Waikato Mongrel Mob Kingdom leader’s relatives join rival Comanchero MC

Mongrel Mob Waikato

An outspoken voice in the club community in recent years, Waikato Mongrel Mob Kingdom leader Sonny Fatupaito was one of the first to recognise the threat of new clubs arriving from Australia and even mooted an alliance with rival Black Power. However, two of Fatupaito’s closest relatives defected from the Mob to expand the Comancheros into the Waikato.

Senior members of a high-profile Mongrel Mob chapter “patched over” to the rival Comanchero MC and started a new chapter in their former club’s backyard, in a move which vividly illustrates the rapidly evolving club.

The Waikato Mongrel Mob Kingdom has captured headlines in the past 18 months for establishing an all-female chapter, guarding their local mosque after the terror attacks in Christchurch, and hosting community events.

Their leader Sonny Fatupaito, a Mongrel Mob member for 33 years, says his chapter walked away from the club’s national council two years ago to forge a new kaupapa (founding values) of empowerment for those marginalised in society.

He was also one of the first New Zealand club leaders to warn of the threat posed by the incoming Australian motorcycle clubs, such as the Comanchero, established after members were deported from Australia after failing to meet the “good character” rules.

The arrival of the “501s”, nicknamed after the section of immigration act used to cancel visas, was described by Faitupaito as a “modern day land grab”. He even mooted an alliance with long-standing enemy Black Power to stand against the Australian interlopers.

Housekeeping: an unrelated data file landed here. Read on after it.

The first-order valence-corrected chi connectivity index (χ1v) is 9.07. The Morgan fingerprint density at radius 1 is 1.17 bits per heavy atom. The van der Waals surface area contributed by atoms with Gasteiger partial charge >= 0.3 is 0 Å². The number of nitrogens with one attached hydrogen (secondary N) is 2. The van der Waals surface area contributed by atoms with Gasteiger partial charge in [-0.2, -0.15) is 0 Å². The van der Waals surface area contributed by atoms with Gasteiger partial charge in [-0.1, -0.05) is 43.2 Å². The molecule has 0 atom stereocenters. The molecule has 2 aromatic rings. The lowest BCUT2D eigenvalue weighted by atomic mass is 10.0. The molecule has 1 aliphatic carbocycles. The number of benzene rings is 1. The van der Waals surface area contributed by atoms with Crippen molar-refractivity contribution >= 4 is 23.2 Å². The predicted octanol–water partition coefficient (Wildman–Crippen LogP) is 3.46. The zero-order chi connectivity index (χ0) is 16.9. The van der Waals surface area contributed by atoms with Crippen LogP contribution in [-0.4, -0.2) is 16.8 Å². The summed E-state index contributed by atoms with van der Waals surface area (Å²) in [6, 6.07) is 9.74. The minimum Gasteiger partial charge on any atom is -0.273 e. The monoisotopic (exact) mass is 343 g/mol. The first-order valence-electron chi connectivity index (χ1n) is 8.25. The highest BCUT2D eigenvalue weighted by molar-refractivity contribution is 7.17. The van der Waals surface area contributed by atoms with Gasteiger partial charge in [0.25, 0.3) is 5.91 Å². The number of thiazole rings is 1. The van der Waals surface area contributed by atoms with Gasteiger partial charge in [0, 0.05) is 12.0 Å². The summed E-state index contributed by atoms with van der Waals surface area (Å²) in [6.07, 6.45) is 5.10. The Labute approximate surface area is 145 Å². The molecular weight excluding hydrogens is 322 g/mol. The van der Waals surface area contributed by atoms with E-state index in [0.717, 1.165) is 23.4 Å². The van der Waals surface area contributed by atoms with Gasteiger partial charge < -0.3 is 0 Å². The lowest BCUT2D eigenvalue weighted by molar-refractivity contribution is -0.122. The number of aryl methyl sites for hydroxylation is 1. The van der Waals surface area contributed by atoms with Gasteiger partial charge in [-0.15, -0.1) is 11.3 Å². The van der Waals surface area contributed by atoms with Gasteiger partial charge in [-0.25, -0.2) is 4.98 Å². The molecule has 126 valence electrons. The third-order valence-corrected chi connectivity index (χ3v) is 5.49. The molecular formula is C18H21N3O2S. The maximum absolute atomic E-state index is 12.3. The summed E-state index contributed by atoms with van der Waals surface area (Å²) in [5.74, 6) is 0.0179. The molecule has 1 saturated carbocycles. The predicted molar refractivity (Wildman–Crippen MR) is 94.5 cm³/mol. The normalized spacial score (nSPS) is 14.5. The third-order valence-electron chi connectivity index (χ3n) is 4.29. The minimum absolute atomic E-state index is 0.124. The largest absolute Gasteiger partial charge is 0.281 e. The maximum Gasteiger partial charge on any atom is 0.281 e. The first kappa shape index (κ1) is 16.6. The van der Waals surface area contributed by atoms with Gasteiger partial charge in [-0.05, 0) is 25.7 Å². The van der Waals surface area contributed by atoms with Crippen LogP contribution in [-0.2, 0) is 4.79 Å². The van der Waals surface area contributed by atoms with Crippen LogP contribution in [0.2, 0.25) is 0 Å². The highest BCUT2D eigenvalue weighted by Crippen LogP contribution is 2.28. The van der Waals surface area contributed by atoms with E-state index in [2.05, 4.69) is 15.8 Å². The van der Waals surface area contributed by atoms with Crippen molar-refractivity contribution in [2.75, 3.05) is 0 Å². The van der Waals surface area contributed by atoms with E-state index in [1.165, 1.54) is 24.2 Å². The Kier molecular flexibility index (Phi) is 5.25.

However, as part of investigation into the growth of clubs across New Zealand – numbers have increased by 50 per cent in three years to now top 7000 – the Fatupaito’s own brother and nephew, once staunch members of the Waikato Mongrel Mob, have joined the Comanchero.

Photographs posted on social media show Dwight Fatu and his son Sonny Fatu Junior – named after his uncle – with Comancheros president Pasilika Naufahu and Jarome Fonua, the club’s treasurer.

One of the photos shows Naufahu with his arms around the father-and-son duo with the caption “Waikato Chapter is next”.

Just a few weeks after the photo was posted online, Naufahu and Fonua were among the hierarchy of Comanchero arrested and charged with money laundering and drug charges in April 2019 after Operation Nova.

The club’s vice president Tyson Daniels and an Auckland lawyer pleaded guilty and were sentenced earlier this year, although Naufahu and Fonua pleaded not guilty and are scheduled to stand trial in September.

Detective Superintendent Greg Williams, the head of the National Organised Crime Group, confirmed the Comanchero MC had expanded into the Waikato and Sonny Fatu Junior is in charge.

There was “clearly a very strong alignment” between the Waikato Mongrel Mob and the Comanchero because of the direct ties between the three Fatu men, Williams said.

“It’s interesting, isn’t it, that Sonny Fatu Senior has allowed this chapter to be set up in Waikato,” Williams said.

“He will obviously say that he did not have a choice or any control over this but he also has not come out and said anything about [the Comanchero] forming and members from the Waikato chapter patching over.”

Sonny Fatupaito did not respond to an interview request, or written questions, supplied to the Waikato Mongrel Mob’s media liaison adviser Lou Hutchinson.

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Source: NZ Herald